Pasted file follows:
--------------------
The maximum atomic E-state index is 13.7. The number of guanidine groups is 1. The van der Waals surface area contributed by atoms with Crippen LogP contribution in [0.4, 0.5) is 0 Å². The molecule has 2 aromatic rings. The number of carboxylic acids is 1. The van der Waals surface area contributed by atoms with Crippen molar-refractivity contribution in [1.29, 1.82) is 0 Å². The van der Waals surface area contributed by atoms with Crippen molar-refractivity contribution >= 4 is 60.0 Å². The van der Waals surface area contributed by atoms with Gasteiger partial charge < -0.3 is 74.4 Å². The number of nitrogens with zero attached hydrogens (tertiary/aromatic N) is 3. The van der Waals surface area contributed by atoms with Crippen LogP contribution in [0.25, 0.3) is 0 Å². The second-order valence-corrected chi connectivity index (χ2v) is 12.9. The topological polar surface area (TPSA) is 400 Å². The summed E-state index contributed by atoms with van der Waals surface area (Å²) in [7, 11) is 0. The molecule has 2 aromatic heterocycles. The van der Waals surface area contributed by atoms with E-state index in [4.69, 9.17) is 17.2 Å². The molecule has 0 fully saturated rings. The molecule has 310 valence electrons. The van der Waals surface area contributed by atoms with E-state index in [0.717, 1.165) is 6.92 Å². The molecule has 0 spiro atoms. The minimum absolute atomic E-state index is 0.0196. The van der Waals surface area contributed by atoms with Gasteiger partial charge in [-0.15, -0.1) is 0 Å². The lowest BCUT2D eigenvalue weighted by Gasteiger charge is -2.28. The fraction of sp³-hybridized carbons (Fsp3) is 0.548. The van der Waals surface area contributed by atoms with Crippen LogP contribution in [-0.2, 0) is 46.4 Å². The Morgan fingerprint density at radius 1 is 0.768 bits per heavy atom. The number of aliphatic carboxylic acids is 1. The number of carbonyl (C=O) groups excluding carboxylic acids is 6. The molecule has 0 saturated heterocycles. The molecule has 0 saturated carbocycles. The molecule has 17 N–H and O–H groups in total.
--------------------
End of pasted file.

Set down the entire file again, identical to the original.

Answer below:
The maximum atomic E-state index is 13.7. The number of guanidine groups is 1. The van der Waals surface area contributed by atoms with Crippen LogP contribution in [0.4, 0.5) is 0 Å². The molecule has 2 aromatic rings. The number of carboxylic acids is 1. The van der Waals surface area contributed by atoms with Crippen molar-refractivity contribution in [1.29, 1.82) is 0 Å². The van der Waals surface area contributed by atoms with Crippen molar-refractivity contribution >= 4 is 60.0 Å². The van der Waals surface area contributed by atoms with Gasteiger partial charge < -0.3 is 74.4 Å². The number of nitrogens with zero attached hydrogens (tertiary/aromatic N) is 3. The van der Waals surface area contributed by atoms with Crippen LogP contribution in [0.25, 0.3) is 0 Å². The second-order valence-corrected chi connectivity index (χ2v) is 12.9. The topological polar surface area (TPSA) is 400 Å². The summed E-state index contributed by atoms with van der Waals surface area (Å²) in [7, 11) is 0. The molecule has 2 aromatic heterocycles. The van der Waals surface area contributed by atoms with E-state index in [4.69, 9.17) is 17.2 Å². The molecule has 0 fully saturated rings. The molecule has 310 valence electrons. The van der Waals surface area contributed by atoms with E-state index in [0.717, 1.165) is 6.92 Å². The molecule has 0 spiro atoms. The minimum absolute atomic E-state index is 0.0196. The van der Waals surface area contributed by atoms with Gasteiger partial charge in [-0.15, -0.1) is 0 Å². The lowest BCUT2D eigenvalue weighted by Gasteiger charge is -2.28. The fraction of sp³-hybridized carbons (Fsp3) is 0.548. The van der Waals surface area contributed by atoms with Crippen LogP contribution in [-0.2, 0) is 46.4 Å². The Morgan fingerprint density at radius 1 is 0.768 bits per heavy atom. The number of aliphatic carboxylic acids is 1. The number of carbonyl (C=O) groups excluding carboxylic acids is 6. The molecule has 0 saturated heterocycles. The molecule has 0 saturated carbocycles. The molecule has 17 N–H and O–H groups in total.